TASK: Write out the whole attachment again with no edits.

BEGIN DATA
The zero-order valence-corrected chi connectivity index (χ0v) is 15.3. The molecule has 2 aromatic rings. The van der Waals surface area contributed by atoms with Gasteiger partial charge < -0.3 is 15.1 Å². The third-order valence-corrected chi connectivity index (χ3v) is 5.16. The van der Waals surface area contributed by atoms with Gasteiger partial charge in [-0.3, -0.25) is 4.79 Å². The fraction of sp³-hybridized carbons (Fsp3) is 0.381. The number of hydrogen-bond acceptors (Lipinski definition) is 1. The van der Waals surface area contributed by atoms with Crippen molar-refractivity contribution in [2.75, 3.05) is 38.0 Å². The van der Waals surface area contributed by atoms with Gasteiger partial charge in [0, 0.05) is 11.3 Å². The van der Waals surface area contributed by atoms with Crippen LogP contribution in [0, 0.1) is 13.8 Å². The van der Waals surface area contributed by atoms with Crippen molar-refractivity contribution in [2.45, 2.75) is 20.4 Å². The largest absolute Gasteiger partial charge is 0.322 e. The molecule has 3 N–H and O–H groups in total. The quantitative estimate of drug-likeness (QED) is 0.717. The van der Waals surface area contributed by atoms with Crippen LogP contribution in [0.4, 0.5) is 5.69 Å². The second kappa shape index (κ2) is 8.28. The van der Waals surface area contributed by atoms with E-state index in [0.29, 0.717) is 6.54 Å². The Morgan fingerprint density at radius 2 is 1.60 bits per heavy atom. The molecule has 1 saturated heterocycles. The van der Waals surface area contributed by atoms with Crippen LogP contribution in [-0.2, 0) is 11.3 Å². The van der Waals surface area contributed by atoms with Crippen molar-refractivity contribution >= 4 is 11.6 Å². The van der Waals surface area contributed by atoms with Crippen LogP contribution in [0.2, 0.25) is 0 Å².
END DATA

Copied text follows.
The zero-order valence-corrected chi connectivity index (χ0v) is 15.3. The molecule has 2 aromatic rings. The van der Waals surface area contributed by atoms with Gasteiger partial charge < -0.3 is 15.1 Å². The third-order valence-corrected chi connectivity index (χ3v) is 5.16. The van der Waals surface area contributed by atoms with Gasteiger partial charge in [-0.3, -0.25) is 4.79 Å². The fraction of sp³-hybridized carbons (Fsp3) is 0.381. The number of hydrogen-bond acceptors (Lipinski definition) is 1. The van der Waals surface area contributed by atoms with Crippen molar-refractivity contribution in [2.75, 3.05) is 38.0 Å². The van der Waals surface area contributed by atoms with Gasteiger partial charge in [0, 0.05) is 11.3 Å². The van der Waals surface area contributed by atoms with Crippen LogP contribution in [0, 0.1) is 13.8 Å². The van der Waals surface area contributed by atoms with Crippen molar-refractivity contribution in [2.45, 2.75) is 20.4 Å². The largest absolute Gasteiger partial charge is 0.322 e. The molecule has 3 N–H and O–H groups in total. The quantitative estimate of drug-likeness (QED) is 0.717. The van der Waals surface area contributed by atoms with Crippen LogP contribution in [0.4, 0.5) is 5.69 Å². The second kappa shape index (κ2) is 8.28. The van der Waals surface area contributed by atoms with E-state index in [0.29, 0.717) is 6.54 Å². The Morgan fingerprint density at radius 2 is 1.60 bits per heavy atom. The molecule has 1 saturated heterocycles. The van der Waals surface area contributed by atoms with Crippen LogP contribution in [-0.2, 0) is 11.3 Å². The van der Waals surface area contributed by atoms with Crippen molar-refractivity contribution >= 4 is 11.6 Å². The van der Waals surface area contributed by atoms with Crippen LogP contribution in [0.2, 0.25) is 0 Å².